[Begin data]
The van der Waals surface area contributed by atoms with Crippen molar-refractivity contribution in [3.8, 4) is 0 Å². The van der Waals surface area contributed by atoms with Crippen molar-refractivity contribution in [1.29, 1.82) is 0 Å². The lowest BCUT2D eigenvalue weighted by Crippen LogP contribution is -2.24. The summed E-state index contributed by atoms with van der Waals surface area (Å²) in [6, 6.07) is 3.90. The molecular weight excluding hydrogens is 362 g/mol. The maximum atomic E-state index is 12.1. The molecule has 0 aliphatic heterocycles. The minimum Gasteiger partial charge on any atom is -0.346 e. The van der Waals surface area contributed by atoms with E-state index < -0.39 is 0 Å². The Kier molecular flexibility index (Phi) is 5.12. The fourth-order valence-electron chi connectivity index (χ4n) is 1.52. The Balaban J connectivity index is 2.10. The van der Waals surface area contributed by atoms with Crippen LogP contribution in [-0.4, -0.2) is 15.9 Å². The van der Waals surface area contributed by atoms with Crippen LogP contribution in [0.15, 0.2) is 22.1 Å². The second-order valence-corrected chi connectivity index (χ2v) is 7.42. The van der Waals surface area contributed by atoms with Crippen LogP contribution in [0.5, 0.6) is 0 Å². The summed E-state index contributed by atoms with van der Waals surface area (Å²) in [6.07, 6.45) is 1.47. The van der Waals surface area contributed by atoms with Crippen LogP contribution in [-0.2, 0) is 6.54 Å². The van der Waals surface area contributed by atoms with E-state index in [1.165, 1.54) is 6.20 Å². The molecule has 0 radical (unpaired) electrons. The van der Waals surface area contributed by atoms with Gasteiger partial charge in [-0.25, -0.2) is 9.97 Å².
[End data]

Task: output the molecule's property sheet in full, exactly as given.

The van der Waals surface area contributed by atoms with Crippen molar-refractivity contribution in [3.8, 4) is 0 Å². The van der Waals surface area contributed by atoms with Crippen molar-refractivity contribution in [1.29, 1.82) is 0 Å². The lowest BCUT2D eigenvalue weighted by Crippen LogP contribution is -2.24. The summed E-state index contributed by atoms with van der Waals surface area (Å²) in [6, 6.07) is 3.90. The molecular weight excluding hydrogens is 362 g/mol. The maximum atomic E-state index is 12.1. The molecule has 0 aliphatic heterocycles. The minimum Gasteiger partial charge on any atom is -0.346 e. The van der Waals surface area contributed by atoms with E-state index < -0.39 is 0 Å². The Kier molecular flexibility index (Phi) is 5.12. The fourth-order valence-electron chi connectivity index (χ4n) is 1.52. The Balaban J connectivity index is 2.10. The van der Waals surface area contributed by atoms with Crippen LogP contribution in [-0.4, -0.2) is 15.9 Å². The van der Waals surface area contributed by atoms with Crippen LogP contribution in [0.15, 0.2) is 22.1 Å². The second-order valence-corrected chi connectivity index (χ2v) is 7.42. The van der Waals surface area contributed by atoms with Crippen LogP contribution in [0.5, 0.6) is 0 Å². The summed E-state index contributed by atoms with van der Waals surface area (Å²) in [6.07, 6.45) is 1.47. The van der Waals surface area contributed by atoms with Crippen LogP contribution in [-0.2, 0) is 6.54 Å². The van der Waals surface area contributed by atoms with E-state index in [1.165, 1.54) is 6.20 Å². The molecule has 0 radical (unpaired) electrons. The van der Waals surface area contributed by atoms with Gasteiger partial charge in [-0.25, -0.2) is 9.97 Å².